Not only that, you should check out her earlier tracks, which confirm she is no one trick pony.


Cecil plays the following dates over the next few months:

14 June – Hampton Court Festival, Hampton (supporting Jools Holland)
15 June – Eroica Festival, Buxton
16 June –  Eroica Festival, Buxton
17 June – Oceanfest, Devon
12 July – Henley Festival, Henley (supporting Grace Jones)
14 July – Readipop, Reading
29 July – Carfest North, Cheshire
26 July – Carfest South, Hampshire
8 September -Pub In The Park, Knutsford
21 September – Looe Festival, Looe

The return of Low

Low: Photo credit Shelly Mosman

Low were one of the very first bands I ever posted about here on 17 Seconds, nearly twelve years ago. They are shortly to release a new album, Double Negative, which will be released on the mighty Sub Pop, on September 14. Sure, that’s three months away, but there’s nothing like whetting your appetite, is there?

The first thing to be released in support of the album is a video Triptych of the first three tracks from the album ‘Quorum,’ ‘Dancing And Blood’ and ‘Fly.’ The electronics may through some off at first, but persevere: it all makes sense…

That album tracklisting is as follows:

1. Quorum
2. Dancing and Blood
3. Fly
4. Tempest
5. Always Up
6. Always Trying to Work It Out
7. The Son, The Sun
8. Dancing and Fire
9. Poor Sucker
10. Rome (Always in the Dark)
11. Disarray

The band will begin a world tour in the UK next week:

19 Jun – Leeds, UK – Brudenell Social Club
20 Jun – London, UK – Queen Elizabeth Hall (Robert Smith’s Meltdown Festival)
23 Jun – Duisburg, Germany – Traumzeit festival
25 Jun – Munich, Germany – Ampere
26 Jun – Dresden, Germany – Beatpol
29 Jun – Bialystok, Poland – Amphitheater of the Podlasie Opera and Philharmonic (Halfway Music Festival!)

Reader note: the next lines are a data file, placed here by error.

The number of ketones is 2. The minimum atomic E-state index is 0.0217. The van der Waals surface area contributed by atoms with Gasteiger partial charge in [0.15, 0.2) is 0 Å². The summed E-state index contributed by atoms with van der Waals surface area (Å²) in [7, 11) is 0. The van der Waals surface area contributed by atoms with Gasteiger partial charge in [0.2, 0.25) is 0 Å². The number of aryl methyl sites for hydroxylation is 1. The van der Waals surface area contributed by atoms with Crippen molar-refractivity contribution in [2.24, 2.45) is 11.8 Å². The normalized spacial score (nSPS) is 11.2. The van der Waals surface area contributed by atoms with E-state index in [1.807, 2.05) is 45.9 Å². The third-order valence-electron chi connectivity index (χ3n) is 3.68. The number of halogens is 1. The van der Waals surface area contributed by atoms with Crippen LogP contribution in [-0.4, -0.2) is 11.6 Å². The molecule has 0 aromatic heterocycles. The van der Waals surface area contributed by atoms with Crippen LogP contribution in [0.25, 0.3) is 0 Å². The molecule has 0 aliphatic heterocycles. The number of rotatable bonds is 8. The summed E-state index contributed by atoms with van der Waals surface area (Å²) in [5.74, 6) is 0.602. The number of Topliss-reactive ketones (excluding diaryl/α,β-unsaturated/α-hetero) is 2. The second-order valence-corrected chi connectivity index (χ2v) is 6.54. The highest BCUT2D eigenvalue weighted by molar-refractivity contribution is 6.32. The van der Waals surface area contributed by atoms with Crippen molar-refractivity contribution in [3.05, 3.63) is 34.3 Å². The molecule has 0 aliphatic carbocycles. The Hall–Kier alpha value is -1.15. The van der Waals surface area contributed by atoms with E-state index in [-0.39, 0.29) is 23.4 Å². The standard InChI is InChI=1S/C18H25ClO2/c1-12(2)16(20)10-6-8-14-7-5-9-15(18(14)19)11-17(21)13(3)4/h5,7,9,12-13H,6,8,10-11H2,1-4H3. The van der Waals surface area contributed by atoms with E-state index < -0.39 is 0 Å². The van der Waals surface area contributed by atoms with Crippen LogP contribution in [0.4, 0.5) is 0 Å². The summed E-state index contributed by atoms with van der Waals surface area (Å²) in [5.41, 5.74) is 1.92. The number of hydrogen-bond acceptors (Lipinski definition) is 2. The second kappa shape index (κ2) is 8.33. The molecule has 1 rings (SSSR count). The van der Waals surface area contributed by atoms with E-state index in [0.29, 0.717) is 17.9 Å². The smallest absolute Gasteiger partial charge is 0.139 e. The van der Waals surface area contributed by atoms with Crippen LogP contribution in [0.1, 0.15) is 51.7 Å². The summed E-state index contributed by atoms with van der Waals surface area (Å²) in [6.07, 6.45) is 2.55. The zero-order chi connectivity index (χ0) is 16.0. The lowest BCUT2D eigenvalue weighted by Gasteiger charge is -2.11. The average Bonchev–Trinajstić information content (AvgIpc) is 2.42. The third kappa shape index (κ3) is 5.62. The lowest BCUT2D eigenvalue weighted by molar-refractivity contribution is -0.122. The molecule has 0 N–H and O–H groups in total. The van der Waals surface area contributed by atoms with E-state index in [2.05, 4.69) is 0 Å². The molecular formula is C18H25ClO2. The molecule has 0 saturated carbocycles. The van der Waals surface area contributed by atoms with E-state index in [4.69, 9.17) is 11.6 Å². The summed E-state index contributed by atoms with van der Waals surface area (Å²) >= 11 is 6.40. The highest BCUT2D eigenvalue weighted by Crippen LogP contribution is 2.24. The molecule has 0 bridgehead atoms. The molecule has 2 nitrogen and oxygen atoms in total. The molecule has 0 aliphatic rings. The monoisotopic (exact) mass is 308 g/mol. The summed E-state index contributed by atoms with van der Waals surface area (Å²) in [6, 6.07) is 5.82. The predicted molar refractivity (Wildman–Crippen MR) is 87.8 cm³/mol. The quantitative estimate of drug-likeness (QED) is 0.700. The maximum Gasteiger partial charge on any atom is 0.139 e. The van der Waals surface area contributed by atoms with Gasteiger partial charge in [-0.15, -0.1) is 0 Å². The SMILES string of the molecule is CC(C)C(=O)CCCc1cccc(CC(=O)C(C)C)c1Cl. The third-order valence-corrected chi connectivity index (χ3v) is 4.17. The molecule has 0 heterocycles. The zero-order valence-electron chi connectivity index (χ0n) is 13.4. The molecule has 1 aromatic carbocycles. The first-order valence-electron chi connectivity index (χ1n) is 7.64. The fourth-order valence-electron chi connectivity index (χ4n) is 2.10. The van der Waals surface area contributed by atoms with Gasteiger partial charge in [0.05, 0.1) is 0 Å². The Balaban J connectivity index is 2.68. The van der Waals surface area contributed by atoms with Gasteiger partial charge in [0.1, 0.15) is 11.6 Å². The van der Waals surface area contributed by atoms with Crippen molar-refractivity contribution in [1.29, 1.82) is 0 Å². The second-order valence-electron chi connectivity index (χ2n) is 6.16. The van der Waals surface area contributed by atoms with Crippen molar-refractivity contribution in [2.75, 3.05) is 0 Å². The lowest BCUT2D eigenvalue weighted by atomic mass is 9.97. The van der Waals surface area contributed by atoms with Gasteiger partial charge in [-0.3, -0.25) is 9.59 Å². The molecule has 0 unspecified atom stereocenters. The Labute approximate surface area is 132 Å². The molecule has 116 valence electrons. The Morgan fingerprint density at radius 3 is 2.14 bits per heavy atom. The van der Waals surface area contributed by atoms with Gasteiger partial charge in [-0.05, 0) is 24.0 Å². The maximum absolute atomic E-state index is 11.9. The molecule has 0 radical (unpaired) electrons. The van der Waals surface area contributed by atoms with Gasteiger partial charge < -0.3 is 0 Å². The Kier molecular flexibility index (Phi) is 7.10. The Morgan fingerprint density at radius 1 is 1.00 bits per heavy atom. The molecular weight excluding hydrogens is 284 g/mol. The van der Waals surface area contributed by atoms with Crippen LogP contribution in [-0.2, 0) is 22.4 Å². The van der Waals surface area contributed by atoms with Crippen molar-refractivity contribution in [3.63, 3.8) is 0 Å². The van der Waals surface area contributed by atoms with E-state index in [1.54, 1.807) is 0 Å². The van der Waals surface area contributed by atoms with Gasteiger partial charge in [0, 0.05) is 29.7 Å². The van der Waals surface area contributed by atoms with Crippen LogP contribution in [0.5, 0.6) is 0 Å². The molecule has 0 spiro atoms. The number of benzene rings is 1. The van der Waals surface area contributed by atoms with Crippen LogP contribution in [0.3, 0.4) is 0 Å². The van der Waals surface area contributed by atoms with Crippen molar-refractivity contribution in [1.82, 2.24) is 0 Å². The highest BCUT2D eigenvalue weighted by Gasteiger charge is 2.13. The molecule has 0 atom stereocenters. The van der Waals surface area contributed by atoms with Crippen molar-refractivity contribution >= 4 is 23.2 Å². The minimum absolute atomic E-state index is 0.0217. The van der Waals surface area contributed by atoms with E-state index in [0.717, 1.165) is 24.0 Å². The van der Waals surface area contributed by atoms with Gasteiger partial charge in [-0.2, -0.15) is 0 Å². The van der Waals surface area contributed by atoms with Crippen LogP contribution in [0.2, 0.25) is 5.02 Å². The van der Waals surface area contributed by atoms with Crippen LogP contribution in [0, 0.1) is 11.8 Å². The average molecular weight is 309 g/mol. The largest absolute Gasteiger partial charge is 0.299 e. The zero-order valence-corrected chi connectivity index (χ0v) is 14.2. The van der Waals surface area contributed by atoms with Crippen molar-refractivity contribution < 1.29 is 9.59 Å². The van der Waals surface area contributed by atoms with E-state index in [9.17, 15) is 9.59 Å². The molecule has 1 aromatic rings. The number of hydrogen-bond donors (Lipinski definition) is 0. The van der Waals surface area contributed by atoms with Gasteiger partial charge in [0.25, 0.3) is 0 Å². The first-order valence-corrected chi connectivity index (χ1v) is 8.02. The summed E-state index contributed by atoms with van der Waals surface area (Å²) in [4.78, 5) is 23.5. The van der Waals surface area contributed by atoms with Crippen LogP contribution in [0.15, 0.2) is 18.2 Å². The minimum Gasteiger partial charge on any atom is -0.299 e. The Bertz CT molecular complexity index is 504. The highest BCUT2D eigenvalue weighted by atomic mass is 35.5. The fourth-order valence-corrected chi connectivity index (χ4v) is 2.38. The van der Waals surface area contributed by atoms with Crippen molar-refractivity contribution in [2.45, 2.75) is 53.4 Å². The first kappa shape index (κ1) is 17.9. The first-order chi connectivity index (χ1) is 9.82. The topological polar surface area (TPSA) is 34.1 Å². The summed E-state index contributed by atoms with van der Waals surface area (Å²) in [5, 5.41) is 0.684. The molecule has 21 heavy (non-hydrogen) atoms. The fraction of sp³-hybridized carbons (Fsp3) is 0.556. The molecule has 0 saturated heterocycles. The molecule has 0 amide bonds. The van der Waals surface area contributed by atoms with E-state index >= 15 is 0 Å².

20 Sep – New York, NY – National Sawdust
21 Sep – New York, NY – National Sawdust
29 Sep – Lisbon, PT – Lisboa ao Vivo
01 Oct – De Compostela Santiago, ES- Sala Capitol
02 Oct – Madrid, ES- Sala But
03 Oct – Barcelona, ES- Fabra i Coats
05 Oct – Milan, IT – Teatro Dal Verme
06 Oct – Zurich, CH- Bogen F
08 Oct – Leipzig, DE- Conne Island
09 Oct – Berlin, DE – Festsaal Kreuzberg
11 Oct – Brussels, BE – Orangerie (at Botanique)
12 Oct – Amsterdam, NL – Paradiso
13 Oct – Paris, FR – La Gai?te? Lyrique
15 Oct – Bristol, UK – Trinity
16 Oct – Manchester, UK – Manchester Cathedral
17 Oct – Dublin, IE – Vicar Street
02 Nov – St. Paul, MN – The Fitz
03 Nov – Davenport, IA – Daytrotter
05 Nov – Detroit, MI – El Club
06 Nov – Toronto, ON – Great Hall
08 Nov – Montreal, QC – La Sala Rosa
09 Nov – Boston, MA – Brighton Music Hall
10 Nov – Philadelphia, PA – Underground Arts
12 Nov – Washington, DC U Street Music Hall
13 Nov – Pittsburgh, PA – The Funhouse
14 Nov – Cleveland, OH – Grog Shop
16 Nov – Chicago, IL – Rockefeller Chapel
17 Nov – Madison, WI – High Noon Saloon

Album Review – Angélique Kidjo

Angelique Kidjo -‘Remain In Light.’ (Kravenworks Records)

OK, let’s try and take this record at face value. It’s a record that sees American and European music meet African music, coming together to produce a record that shimmers with infectious rhythms, singalong choruses and a general feeling of euphoria. On those terms alone, this would be a pretty damn good record.